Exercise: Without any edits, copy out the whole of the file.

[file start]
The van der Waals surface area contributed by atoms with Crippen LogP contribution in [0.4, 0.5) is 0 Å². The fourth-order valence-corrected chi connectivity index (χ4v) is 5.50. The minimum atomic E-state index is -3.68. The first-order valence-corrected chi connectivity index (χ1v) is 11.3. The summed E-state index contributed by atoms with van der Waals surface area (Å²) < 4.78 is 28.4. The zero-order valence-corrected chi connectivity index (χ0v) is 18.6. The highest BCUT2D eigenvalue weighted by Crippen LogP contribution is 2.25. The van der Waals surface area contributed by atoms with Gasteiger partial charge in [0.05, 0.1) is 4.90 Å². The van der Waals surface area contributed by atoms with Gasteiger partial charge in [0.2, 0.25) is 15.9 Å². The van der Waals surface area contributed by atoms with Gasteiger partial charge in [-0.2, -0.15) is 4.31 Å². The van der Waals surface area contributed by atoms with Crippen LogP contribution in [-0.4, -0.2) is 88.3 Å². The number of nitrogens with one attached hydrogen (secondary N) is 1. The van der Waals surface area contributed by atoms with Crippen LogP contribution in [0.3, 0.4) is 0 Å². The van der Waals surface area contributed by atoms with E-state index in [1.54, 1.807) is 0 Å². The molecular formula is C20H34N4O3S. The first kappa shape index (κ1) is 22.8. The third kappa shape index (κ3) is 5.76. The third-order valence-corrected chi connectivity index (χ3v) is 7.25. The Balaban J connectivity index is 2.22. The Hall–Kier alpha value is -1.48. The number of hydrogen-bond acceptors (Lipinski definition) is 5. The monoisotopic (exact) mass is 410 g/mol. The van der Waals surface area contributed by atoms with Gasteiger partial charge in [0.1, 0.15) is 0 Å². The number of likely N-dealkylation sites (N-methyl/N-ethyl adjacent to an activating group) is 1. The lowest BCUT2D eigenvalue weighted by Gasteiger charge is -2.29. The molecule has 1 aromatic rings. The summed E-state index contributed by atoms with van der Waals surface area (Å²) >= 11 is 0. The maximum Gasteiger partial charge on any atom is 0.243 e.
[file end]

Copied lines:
The van der Waals surface area contributed by atoms with Crippen LogP contribution in [0.4, 0.5) is 0 Å². The fourth-order valence-corrected chi connectivity index (χ4v) is 5.50. The minimum atomic E-state index is -3.68. The first-order valence-corrected chi connectivity index (χ1v) is 11.3. The summed E-state index contributed by atoms with van der Waals surface area (Å²) < 4.78 is 28.4. The zero-order valence-corrected chi connectivity index (χ0v) is 18.6. The highest BCUT2D eigenvalue weighted by Crippen LogP contribution is 2.25. The van der Waals surface area contributed by atoms with Gasteiger partial charge in [0.05, 0.1) is 4.90 Å². The van der Waals surface area contributed by atoms with Gasteiger partial charge in [0.2, 0.25) is 15.9 Å². The van der Waals surface area contributed by atoms with Gasteiger partial charge in [-0.2, -0.15) is 4.31 Å². The van der Waals surface area contributed by atoms with Crippen LogP contribution in [-0.4, -0.2) is 88.3 Å². The number of nitrogens with one attached hydrogen (secondary N) is 1. The van der Waals surface area contributed by atoms with Crippen LogP contribution in [0.3, 0.4) is 0 Å². The van der Waals surface area contributed by atoms with E-state index in [1.54, 1.807) is 0 Å². The molecular formula is C20H34N4O3S. The first kappa shape index (κ1) is 22.8. The third kappa shape index (κ3) is 5.76. The third-order valence-corrected chi connectivity index (χ3v) is 7.25. The Balaban J connectivity index is 2.22. The Hall–Kier alpha value is -1.48. The number of hydrogen-bond acceptors (Lipinski definition) is 5. The monoisotopic (exact) mass is 410 g/mol. The van der Waals surface area contributed by atoms with Gasteiger partial charge in [0.1, 0.15) is 0 Å². The number of likely N-dealkylation sites (N-methyl/N-ethyl adjacent to an activating group) is 1. The lowest BCUT2D eigenvalue weighted by Gasteiger charge is -2.29. The molecule has 1 aromatic rings. The summed E-state index contributed by atoms with van der Waals surface area (Å²) >= 11 is 0. The maximum Gasteiger partial charge on any atom is 0.243 e.